Phone Manners: Business Etiquette is Not Dead

Phone Manners: Business Etiquette is Not DeadGood manners will open doors that the best education cannot. – Clarence Thomas

Daily, we’re all swept along in a river of technological change and have to constantly learn new skills to keep our head above water. Sometimes, we must let go of the old to embrace the new. But there are some things that should remain – like manners. Not surprisingly, there are even apps for etiquette.

If you haven’t downloaded the app on phone manners, this post is for you. I’ve noticed a trend regarding phone calls and the use of voice mail that needs to be addressed.

The business etiquette for phone communication is to leave a voice mail if the person you are trying to reach has this feature set up. The message should be brief. State your name, phone number and the nature of the phone call. After you have left one voice mail, it’s not necessary to keep repeating the same message when you call back. They already know you are trying to reach them. Because most phones have caller ID, I see a trend with people making business calls and foregoing the message, particularly if the caller knows they have dialed a cell phone.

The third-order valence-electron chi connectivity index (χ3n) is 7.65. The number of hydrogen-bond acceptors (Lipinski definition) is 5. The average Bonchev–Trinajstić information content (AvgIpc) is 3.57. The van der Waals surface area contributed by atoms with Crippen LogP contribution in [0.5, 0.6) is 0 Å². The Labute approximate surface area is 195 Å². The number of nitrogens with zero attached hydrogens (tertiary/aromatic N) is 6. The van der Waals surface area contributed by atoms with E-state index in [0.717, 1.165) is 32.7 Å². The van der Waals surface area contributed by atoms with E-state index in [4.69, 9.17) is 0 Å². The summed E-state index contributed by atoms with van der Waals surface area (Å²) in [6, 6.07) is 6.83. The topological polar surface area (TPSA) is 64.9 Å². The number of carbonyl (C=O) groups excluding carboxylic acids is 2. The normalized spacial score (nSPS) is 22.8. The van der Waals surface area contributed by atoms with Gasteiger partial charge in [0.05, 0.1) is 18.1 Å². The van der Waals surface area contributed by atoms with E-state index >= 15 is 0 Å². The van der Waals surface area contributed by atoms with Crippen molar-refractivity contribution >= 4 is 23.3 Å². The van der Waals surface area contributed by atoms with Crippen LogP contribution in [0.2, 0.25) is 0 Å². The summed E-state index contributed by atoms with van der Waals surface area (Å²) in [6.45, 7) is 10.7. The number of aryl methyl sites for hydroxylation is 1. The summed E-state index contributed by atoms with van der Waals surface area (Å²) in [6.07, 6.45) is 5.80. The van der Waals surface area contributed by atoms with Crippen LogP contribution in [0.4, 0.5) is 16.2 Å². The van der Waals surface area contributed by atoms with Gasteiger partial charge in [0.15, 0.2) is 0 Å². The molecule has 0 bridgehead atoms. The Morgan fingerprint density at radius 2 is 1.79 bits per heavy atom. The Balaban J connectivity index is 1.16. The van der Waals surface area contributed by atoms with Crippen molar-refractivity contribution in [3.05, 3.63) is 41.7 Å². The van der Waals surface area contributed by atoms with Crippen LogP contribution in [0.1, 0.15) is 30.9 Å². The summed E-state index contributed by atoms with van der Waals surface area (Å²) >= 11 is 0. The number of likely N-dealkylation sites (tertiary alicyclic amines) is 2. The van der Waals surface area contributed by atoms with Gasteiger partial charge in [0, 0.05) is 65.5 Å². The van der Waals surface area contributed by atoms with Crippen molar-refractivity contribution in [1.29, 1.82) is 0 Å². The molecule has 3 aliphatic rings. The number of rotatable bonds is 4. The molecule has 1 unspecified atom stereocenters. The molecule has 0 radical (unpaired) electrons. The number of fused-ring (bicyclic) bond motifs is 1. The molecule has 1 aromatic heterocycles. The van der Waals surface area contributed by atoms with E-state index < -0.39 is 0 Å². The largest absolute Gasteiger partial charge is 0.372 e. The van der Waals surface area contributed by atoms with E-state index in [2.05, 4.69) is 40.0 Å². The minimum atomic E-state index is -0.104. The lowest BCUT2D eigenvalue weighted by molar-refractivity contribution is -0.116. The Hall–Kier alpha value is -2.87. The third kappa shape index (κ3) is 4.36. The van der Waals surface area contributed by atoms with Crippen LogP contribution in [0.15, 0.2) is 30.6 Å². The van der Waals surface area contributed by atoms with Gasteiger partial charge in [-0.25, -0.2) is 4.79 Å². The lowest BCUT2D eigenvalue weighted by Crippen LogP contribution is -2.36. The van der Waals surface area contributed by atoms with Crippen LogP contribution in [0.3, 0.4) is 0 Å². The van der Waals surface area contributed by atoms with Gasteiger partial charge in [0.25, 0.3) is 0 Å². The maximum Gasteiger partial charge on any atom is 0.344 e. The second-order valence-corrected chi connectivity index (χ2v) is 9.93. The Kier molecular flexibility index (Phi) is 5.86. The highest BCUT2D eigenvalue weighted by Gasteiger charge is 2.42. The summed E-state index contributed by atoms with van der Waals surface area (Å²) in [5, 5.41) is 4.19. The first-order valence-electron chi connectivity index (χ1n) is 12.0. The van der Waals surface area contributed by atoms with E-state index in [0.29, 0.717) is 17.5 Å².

It is folly to expect a return call if you fail to leave a message. When communicating with your family and friends, if that is understood as a “tag” and means it is their turn to call back, that’s your business. But do not take this habit to work with you.

Furthermore, it is poor manners to dial a number when you see a missed call you don’t recognize and say, “Did you call me?” If you are going to do that, state who you are and let them know why you are calling first before you ask who THEY are. If I see a missed call from a client on my phone, if they do not leave a message, I don’t call back. They may have pocket-dialed me by mistake. I have no way of knowing and it’s not my job to track them down if I don’t even know they are intentionally trying to reach me.

True confession – I was drilled in phone etiquette when I was very young. My dad was a high school principal and held a politically-charged position in a local organization. He often received phone calls at home that needed to be screened. We had to answer correctly and then politely find out who was calling and the nature of the call before putting my dad on the line. Maybe this early training is why I am mystified by the complete lack of phone manners I see on a daily basis.

Technology has made staying connected easier than ever before. Be careful not to let that dull your ability to treat your business communications with respect and a certain degree of formality unless otherwise agreed upon. Business etiquette is not dead and never will be.

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